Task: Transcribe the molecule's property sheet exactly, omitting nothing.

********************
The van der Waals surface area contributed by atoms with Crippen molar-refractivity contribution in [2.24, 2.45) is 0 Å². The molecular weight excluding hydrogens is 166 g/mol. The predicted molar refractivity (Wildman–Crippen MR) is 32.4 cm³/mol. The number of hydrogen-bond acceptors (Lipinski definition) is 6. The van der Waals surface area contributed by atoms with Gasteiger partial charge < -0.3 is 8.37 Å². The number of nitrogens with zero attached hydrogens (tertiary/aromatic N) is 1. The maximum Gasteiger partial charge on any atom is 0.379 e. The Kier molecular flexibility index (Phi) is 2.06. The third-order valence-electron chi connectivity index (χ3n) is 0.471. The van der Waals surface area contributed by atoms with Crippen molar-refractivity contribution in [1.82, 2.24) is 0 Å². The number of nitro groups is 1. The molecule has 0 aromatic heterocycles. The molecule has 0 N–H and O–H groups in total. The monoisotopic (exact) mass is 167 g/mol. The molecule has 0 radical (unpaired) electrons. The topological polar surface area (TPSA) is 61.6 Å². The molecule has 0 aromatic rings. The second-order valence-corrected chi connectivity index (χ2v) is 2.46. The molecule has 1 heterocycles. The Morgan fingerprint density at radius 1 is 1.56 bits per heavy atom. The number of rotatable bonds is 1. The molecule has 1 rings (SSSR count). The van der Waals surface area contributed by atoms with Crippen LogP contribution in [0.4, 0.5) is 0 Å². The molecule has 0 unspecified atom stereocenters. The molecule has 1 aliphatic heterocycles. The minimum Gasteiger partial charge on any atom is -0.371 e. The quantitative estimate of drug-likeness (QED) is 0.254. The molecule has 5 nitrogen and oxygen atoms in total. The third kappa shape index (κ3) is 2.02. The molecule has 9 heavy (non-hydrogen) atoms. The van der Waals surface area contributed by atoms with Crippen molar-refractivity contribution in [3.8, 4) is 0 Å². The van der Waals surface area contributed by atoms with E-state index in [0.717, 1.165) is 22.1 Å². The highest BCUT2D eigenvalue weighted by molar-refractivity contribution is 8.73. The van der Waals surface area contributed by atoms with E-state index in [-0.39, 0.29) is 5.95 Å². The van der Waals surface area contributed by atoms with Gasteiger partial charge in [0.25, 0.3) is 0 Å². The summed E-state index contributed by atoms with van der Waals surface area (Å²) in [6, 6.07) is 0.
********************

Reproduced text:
The van der Waals surface area contributed by atoms with Crippen molar-refractivity contribution in [2.24, 2.45) is 0 Å². The molecular weight excluding hydrogens is 166 g/mol. The predicted molar refractivity (Wildman–Crippen MR) is 32.4 cm³/mol. The number of hydrogen-bond acceptors (Lipinski definition) is 6. The van der Waals surface area contributed by atoms with Gasteiger partial charge < -0.3 is 8.37 Å². The number of nitrogens with zero attached hydrogens (tertiary/aromatic N) is 1. The maximum Gasteiger partial charge on any atom is 0.379 e. The Kier molecular flexibility index (Phi) is 2.06. The third-order valence-electron chi connectivity index (χ3n) is 0.471. The van der Waals surface area contributed by atoms with Crippen molar-refractivity contribution in [1.82, 2.24) is 0 Å². The number of nitro groups is 1. The molecule has 0 aromatic heterocycles. The molecule has 0 N–H and O–H groups in total. The monoisotopic (exact) mass is 167 g/mol. The molecule has 0 radical (unpaired) electrons. The topological polar surface area (TPSA) is 61.6 Å². The molecule has 0 aromatic rings. The second-order valence-corrected chi connectivity index (χ2v) is 2.46. The molecule has 1 heterocycles. The Morgan fingerprint density at radius 1 is 1.56 bits per heavy atom. The number of rotatable bonds is 1. The molecule has 1 rings (SSSR count). The van der Waals surface area contributed by atoms with Crippen LogP contribution in [0.4, 0.5) is 0 Å². The molecule has 0 unspecified atom stereocenters. The molecule has 1 aliphatic heterocycles. The minimum Gasteiger partial charge on any atom is -0.371 e. The quantitative estimate of drug-likeness (QED) is 0.254. The molecule has 5 nitrogen and oxygen atoms in total. The third kappa shape index (κ3) is 2.02. The molecule has 9 heavy (non-hydrogen) atoms. The van der Waals surface area contributed by atoms with Crippen molar-refractivity contribution in [3.8, 4) is 0 Å². The van der Waals surface area contributed by atoms with E-state index in [0.717, 1.165) is 22.1 Å². The highest BCUT2D eigenvalue weighted by molar-refractivity contribution is 8.73. The van der Waals surface area contributed by atoms with E-state index in [-0.39, 0.29) is 5.95 Å². The van der Waals surface area contributed by atoms with Gasteiger partial charge in [0.25, 0.3) is 0 Å². The summed E-state index contributed by atoms with van der Waals surface area (Å²) in [6, 6.07) is 0.